On the train we finally hear from Peeta and it's right then that I realized that perhaps Josh Hutcherson wasn't the best choice for Peeta. I really didn't like him throughout the movie. Peeta was borderline worthless in the first book, which is why I didn't really like him until a little ways into Catching Fire. Hutcherson just played him as being this dull idiot who meant well. Oh, and he was super whiny. Don't hate on me yet, Team Peeta, as I'm all for him, but he wasn't portrayed well in this film. Someone who was portrayed well was Haymitch. Woody Harrelson is Haymitch, end of discussion. All the capital scenes played out pretty much how I imagined them, with people wearing tons of different colors and all looking like hipsters. Cinna was oddly the only person in the prep team who has a lot of screen time. The others are seen for maybe ten seconds. They'll be along in the next film, trust me. They are too pivotal in the third book to be left out completely. I though Lenny Kravitz did a fine job as Cinna. He played him basically how I thought he'd be in real life.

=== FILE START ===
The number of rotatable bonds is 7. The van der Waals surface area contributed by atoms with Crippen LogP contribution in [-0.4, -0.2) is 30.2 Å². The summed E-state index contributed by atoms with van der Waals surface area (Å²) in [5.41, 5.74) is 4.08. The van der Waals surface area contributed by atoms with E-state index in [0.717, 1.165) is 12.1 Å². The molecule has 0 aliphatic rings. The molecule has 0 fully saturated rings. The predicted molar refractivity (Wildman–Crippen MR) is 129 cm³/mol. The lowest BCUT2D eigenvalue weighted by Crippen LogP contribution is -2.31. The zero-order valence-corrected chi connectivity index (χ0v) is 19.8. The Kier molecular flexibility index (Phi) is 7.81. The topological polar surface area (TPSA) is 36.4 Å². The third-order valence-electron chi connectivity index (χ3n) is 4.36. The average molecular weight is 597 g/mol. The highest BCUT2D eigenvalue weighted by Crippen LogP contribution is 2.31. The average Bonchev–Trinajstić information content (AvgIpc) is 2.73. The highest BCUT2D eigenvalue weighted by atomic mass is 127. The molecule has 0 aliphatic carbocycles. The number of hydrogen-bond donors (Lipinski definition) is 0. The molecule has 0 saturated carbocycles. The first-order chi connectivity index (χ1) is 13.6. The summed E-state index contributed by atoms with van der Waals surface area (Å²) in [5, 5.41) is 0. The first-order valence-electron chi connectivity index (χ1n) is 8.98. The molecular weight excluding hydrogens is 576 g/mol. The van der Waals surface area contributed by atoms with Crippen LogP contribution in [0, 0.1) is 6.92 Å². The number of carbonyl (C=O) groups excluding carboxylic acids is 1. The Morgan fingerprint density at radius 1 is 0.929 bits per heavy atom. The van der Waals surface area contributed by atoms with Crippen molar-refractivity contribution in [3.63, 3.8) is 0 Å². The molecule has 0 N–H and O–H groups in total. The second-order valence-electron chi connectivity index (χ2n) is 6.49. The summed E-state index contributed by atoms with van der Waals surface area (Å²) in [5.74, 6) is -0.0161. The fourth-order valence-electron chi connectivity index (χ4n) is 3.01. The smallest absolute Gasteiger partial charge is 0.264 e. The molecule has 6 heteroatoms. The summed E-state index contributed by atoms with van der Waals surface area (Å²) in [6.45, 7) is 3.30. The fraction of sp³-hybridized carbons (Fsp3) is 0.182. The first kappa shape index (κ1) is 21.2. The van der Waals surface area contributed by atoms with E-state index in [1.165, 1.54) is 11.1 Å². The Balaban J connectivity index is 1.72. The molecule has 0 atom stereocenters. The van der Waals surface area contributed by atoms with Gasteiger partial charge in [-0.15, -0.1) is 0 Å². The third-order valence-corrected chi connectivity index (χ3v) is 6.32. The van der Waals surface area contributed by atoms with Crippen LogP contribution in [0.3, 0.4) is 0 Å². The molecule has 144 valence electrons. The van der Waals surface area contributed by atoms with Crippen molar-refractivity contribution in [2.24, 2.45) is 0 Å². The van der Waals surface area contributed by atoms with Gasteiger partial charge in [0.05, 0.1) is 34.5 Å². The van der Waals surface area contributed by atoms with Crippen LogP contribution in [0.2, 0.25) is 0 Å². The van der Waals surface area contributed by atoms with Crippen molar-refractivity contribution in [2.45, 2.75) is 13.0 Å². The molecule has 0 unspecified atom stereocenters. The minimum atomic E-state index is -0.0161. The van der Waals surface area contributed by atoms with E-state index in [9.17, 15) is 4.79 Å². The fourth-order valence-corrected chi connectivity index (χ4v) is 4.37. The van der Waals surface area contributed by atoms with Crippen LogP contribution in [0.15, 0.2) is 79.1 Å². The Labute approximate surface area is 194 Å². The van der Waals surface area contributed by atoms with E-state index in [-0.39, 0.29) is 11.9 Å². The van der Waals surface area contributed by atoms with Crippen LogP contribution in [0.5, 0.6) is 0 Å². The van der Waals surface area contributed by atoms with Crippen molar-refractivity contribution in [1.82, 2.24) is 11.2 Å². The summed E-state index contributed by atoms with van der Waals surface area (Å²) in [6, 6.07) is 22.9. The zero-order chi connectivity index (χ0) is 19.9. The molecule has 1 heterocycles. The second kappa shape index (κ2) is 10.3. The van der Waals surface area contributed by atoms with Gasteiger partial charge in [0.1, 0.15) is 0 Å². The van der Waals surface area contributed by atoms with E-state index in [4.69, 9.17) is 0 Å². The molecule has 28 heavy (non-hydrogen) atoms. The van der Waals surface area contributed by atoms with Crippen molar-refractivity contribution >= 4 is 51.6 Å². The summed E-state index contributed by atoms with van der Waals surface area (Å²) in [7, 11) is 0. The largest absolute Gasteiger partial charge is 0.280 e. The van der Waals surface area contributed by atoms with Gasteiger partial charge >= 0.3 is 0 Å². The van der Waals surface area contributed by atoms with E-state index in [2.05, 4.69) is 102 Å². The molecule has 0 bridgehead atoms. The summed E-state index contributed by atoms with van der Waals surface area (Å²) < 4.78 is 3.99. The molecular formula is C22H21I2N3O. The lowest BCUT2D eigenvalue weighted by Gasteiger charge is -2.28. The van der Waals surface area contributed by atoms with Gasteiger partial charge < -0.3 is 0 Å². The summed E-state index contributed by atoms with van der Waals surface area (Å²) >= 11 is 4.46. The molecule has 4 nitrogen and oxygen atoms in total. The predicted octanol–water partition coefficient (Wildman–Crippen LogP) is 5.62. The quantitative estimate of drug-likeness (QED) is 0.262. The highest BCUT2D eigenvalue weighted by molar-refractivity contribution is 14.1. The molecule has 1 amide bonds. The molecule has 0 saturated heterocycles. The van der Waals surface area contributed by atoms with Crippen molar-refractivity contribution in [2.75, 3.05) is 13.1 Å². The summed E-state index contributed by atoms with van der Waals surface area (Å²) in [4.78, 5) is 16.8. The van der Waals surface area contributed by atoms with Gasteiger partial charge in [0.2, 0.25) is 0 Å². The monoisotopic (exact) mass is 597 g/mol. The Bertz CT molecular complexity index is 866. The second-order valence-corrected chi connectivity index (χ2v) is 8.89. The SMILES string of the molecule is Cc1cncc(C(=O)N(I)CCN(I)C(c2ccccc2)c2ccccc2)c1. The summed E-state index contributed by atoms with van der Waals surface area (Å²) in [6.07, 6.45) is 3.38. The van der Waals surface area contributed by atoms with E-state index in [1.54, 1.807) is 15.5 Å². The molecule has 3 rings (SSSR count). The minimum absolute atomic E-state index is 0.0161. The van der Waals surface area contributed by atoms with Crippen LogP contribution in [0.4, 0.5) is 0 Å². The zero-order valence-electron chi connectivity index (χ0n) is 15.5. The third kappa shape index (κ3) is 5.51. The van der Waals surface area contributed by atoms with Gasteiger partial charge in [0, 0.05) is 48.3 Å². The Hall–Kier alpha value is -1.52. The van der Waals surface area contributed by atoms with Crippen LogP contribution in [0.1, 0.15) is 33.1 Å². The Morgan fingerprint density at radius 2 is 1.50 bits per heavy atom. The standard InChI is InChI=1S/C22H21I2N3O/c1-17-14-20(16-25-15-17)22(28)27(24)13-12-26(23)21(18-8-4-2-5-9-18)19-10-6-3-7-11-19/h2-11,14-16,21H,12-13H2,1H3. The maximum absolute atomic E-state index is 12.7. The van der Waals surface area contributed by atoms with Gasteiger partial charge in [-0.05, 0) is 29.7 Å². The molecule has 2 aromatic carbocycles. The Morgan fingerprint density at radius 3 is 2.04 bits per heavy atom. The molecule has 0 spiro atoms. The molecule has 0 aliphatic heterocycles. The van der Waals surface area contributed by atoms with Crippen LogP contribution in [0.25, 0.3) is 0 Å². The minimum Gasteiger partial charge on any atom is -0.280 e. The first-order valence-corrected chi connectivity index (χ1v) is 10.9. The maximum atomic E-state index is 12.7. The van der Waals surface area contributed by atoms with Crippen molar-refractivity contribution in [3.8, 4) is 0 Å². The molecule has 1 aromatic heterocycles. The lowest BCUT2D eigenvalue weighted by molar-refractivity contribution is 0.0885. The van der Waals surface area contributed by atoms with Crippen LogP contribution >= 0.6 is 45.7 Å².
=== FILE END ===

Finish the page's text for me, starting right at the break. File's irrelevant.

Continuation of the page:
A few good things about having a movie based on The Hunger Games is that we get to see things through more eyes than one. In the book, we only see things through Katniss' eyes and hear her thoughts. With a movie, we can see scenes with Haymitch, Seneca Crane, and President Snow, even though they are not sharing a scene with Katniss. It was fun to see Haymitch helping his team out by going and talking to sponsors, because in the book it seemed like he wasn't doing anything at all (though he was). The only trade-off is that we do not have Katniss' thoughts. We don't hear her think about her relationship with Gale or her confusion with how she feels for Peeta. We don't hear her thoughts on the Avox girl, or her close studying of Foxface, or her fear that she may have to kill Rue if it comes to it. That's why when it really comes down to it, books are just a bit better than movies. I really felt that I understood Katniss and her struggles in the books. It's harder for me to say the same thing for the movie. I don't know, maybe it's just me.